my driver’s license my 16th birthday, pushing for it and saving as much money as you can in order to get your first vehicle,” says Brownlee. “That was kind of the drive.” But the auto industry was not Brownlee’s first venture. After two years at the University of Minnesota, he became an entrepreneur in the mortgage business and returned to his home state. Selling is selling right? Not quite. Brownlee’s success hasn’t necessarily come from classic selling, and he believes his mortgage business experience informs his business acumen in the auto industry. Both are major purchases in the journey and require similar tools. “A lot of people think that selling is persuading others to do something to buy your product or service. I’ve always been of the opinion that selling is listening and trying to meet or solve a particular problem or take care of someone’s needs. I’ve always had that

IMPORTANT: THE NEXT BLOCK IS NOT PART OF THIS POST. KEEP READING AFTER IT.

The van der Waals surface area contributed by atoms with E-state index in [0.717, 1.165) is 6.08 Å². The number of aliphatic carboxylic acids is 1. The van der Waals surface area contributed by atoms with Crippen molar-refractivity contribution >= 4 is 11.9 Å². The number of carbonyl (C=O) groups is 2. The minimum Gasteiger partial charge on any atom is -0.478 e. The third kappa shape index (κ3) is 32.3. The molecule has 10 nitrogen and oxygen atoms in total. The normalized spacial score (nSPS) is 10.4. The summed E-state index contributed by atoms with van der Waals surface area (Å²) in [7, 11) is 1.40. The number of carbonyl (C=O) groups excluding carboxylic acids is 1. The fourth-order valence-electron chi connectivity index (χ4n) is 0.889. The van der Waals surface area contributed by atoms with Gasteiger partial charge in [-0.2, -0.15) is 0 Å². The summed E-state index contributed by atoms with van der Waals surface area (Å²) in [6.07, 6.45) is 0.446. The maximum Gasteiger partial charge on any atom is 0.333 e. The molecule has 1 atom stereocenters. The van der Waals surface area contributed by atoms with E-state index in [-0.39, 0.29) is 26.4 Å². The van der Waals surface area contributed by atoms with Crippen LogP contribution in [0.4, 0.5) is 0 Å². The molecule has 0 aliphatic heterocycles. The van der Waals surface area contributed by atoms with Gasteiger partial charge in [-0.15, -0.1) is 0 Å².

outlook on selling,” says Brownlee. He has brought that vision to Land Rover Denver, imparting his knowledge to his staff. “It starts with constant training and we are all trying to improve our skillset daily, but if you treat each potential customer as if they are a family member I think that sets the tone for doing the right thing and listening more than classic selling.” No one wants to be blindsided or talked into something that they don’t want or need especially on a major purchase like an automobile. Brownlee insists that his team has transparent conversations and resultant transactions. Every question and option should be explained and answered. “Any successful interaction, any meaningful interaction starts with listening. Any meaningful relationship starts with listening,’ says Brownlee. “We hope that everyone chooses to do business with us, but

Denver Urban Spectrum — – February 2016